ABSTRACT: The field of gesture based research and the interaction between human and computer with the focus falling on musical applications, is well established internationally. However, in South Africa, research in this field appears dormant. The reasons for this state of affairs are complex and can be argued from different angles covering socio-economical, philosophical and educational perspectives. This document describes the design, creation and implementation of an operational gesture interface environment which holds the potential to be expanded in the future. The implementation draws on cost-efficient hard- and software in the design of elementary to more advanced musical and even non-musical virtual environments (VEs) harbouring potential for further research and performance. Hard- and software available at Stellenbosch University’s Konservatorium were used together with selected free downloadable software from the internet in creating VEs, which to a degree simulate other techniques of sound manipulation. The choice of software was guided by the availability of support and prominence in terms of usage. Software basically had to incorporate hand movement tracking and the mapping of data to manipulate several parameters. Three independent systems, each representing a different VE, were studied, experimented with and programmed in order to validate the thesis. The first system manipulates a complete electronic musical instrument. The second system incorporates the simulation of a real-life musical performance and the third system focuses on manipulating specific sequencing software by a basic alternative computer mouse implementation. The outcome of this thesis provides an environment within which several programming techniques are treated and combined to form a template for teaching this field, and future development and research. These techniques incorporate the manipulation of digital audio, deal with a digital communication protocol, basic computer graphics and other necessary programming algorithms. In addition, the thesis strives to provide an outline for the understanding, design and implementation of a VE installation. The three systems will be installed for operation during a presentation of this thesis. Together with the three operative systems, this document strives to act as an initial platform from which exciting futuristic research and activity can be launched.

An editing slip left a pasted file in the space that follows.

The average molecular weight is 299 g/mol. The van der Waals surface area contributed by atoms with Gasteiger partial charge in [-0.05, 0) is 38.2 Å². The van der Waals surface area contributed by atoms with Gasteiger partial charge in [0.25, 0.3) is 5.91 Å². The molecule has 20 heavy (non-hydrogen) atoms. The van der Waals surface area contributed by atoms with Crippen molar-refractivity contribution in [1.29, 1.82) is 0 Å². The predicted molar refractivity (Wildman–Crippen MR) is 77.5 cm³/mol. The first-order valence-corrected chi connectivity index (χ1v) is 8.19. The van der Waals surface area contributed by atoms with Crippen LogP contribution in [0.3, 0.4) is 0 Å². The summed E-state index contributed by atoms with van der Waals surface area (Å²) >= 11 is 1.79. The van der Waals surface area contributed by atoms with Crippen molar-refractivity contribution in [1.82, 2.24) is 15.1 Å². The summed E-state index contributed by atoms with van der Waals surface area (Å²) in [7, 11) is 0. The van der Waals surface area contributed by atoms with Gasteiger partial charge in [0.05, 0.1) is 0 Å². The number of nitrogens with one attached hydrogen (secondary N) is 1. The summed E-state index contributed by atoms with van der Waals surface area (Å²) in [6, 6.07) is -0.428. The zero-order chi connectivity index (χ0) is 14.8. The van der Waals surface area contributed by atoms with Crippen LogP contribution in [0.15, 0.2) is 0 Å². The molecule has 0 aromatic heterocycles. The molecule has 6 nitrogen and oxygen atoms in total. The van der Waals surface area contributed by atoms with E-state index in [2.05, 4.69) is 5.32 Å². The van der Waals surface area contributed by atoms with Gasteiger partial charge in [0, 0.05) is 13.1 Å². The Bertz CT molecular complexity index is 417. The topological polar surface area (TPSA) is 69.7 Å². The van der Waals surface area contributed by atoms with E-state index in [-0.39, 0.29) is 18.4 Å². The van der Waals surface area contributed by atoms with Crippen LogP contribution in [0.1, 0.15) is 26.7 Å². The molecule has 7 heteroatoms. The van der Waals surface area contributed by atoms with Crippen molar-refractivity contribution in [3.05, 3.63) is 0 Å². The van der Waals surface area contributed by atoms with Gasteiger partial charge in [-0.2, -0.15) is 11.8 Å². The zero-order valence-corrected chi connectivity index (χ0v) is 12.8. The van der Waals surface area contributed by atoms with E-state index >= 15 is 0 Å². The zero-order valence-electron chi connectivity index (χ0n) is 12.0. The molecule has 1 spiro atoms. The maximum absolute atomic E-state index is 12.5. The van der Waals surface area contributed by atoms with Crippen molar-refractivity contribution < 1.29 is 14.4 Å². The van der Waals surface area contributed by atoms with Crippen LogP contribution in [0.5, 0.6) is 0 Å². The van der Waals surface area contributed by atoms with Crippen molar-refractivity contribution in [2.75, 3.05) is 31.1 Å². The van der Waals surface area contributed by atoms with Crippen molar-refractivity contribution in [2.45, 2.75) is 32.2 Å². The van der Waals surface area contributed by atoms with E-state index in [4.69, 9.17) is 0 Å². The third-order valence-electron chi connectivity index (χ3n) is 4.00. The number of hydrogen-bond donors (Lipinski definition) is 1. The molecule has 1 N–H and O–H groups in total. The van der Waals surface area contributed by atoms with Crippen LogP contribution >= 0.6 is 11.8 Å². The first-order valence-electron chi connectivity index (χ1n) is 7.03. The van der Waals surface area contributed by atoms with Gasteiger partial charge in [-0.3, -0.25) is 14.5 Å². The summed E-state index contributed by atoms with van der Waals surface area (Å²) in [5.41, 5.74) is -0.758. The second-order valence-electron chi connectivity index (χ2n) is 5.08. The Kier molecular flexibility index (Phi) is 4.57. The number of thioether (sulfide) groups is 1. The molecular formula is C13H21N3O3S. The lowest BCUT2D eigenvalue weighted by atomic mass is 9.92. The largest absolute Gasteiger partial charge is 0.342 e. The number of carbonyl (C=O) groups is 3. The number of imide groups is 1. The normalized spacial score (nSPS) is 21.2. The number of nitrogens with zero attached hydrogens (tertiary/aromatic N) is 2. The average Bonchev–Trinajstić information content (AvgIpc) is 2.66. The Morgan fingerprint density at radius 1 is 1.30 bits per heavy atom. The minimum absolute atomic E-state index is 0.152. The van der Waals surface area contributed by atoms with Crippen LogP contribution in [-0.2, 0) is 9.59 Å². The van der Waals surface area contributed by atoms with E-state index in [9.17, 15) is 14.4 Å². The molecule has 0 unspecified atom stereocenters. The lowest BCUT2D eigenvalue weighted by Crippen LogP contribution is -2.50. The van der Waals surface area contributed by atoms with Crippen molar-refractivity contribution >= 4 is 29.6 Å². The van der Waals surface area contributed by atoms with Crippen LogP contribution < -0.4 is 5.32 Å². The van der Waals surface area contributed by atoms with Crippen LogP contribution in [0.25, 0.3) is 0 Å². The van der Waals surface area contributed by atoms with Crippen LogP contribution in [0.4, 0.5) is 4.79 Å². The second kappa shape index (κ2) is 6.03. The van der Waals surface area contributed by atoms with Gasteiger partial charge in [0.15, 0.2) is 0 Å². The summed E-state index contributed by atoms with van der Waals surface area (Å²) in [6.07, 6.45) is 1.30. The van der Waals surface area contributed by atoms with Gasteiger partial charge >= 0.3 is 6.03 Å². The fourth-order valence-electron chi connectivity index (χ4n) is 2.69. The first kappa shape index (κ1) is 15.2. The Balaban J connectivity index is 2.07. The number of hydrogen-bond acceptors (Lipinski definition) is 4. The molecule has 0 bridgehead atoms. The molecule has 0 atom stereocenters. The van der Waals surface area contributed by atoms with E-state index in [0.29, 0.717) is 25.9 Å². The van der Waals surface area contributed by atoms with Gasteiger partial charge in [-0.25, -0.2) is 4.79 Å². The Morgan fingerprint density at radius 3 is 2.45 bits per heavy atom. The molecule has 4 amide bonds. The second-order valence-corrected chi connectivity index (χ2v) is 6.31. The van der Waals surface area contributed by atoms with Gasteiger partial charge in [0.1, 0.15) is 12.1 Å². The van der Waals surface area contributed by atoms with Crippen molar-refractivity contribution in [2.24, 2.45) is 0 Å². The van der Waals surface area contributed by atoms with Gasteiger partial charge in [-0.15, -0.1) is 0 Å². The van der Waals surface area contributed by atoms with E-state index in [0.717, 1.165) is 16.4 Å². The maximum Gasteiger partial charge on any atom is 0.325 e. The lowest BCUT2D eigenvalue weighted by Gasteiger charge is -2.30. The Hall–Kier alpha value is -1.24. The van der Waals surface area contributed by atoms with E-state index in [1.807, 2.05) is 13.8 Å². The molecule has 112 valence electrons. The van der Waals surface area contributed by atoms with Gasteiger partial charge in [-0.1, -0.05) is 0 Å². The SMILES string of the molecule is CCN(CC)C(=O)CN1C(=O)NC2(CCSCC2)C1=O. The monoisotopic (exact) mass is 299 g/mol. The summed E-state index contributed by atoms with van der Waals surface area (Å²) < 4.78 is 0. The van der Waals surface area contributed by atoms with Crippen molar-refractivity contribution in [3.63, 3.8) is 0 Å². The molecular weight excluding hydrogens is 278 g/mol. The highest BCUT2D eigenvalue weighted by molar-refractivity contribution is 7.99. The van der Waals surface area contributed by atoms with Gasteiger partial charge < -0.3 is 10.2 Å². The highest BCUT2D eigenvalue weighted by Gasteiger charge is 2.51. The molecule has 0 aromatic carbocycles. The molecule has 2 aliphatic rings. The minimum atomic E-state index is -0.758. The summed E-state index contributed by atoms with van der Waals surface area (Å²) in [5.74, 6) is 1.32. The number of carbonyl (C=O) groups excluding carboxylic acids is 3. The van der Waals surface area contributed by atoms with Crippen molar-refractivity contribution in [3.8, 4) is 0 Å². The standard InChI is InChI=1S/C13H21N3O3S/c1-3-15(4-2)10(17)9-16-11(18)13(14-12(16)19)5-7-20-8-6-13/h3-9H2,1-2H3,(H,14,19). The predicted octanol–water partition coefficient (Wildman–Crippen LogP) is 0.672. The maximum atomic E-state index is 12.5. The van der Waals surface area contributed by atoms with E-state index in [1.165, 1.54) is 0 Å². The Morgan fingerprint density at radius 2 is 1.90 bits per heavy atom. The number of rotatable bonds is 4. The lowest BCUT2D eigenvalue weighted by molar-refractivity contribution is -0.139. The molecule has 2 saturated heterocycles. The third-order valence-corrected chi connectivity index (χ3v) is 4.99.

Research into and design of a digital sound sample library for acoustic drums

Student:Meijer, Helmut
Date: 2004/04

ABSTRACT: Sound sample libraries represent the format in which huge collections of sampled sounds are made available for use within digital samplers and/or other digital audio workstations (DAW’s). Although in use for many years, little or no academic research has been done on the methodology of compiling a commercial sound sample library. In this endeavour, the factors influencing the design, recording and publishing of a sound sample library are investigated through the actual design of a drum sample library. The rationale behind the sampling of a drum kit is carefully depicted in the light of various other factors influencing the instrument, as well as being influenced by the instrument itself. A professional drummer was engaged to play a state-of-the art Gretsch acoustic drum kit. Samples of the kit, consisting of various individual instrument parts, were recorded in three locations within the Konservatorium of Stellenbosch University, for reasons carefully explained in the text. These numerous drum hits were mixed and cut into individual drum samples. The samples were mapped into a digital software sampler, GigaStudio, creating five distinct collections of drum samples that faithfully represent the quality of the drum kit, the recording rooms as well as the equipment used in the process. The outcome of the study is a professional product in the form of a Gretsch drum sample collection, prepared for commercial release. Many of the drum samples have already been used successfully in commercial music releases over the past 12 months. Whilst the drum sample library is currently being published, the product and documentation clearly depict the viability of the study in terms of the artistic and academic expectations that have been met. The study anticipates future research on the subject.

Paljas: 'n Filmklankteoretiese ondersoek

Student: Roche Fourie
Supervisors: Mr Theo Herbst & Prof Johan Vermeulen

In search of the "true" sound of an artist: a study of recordings by Maria Callas

Student: Adriaan Fuchs
Supervisors: Mr Theo Herbst & Prof Johan Vermeulen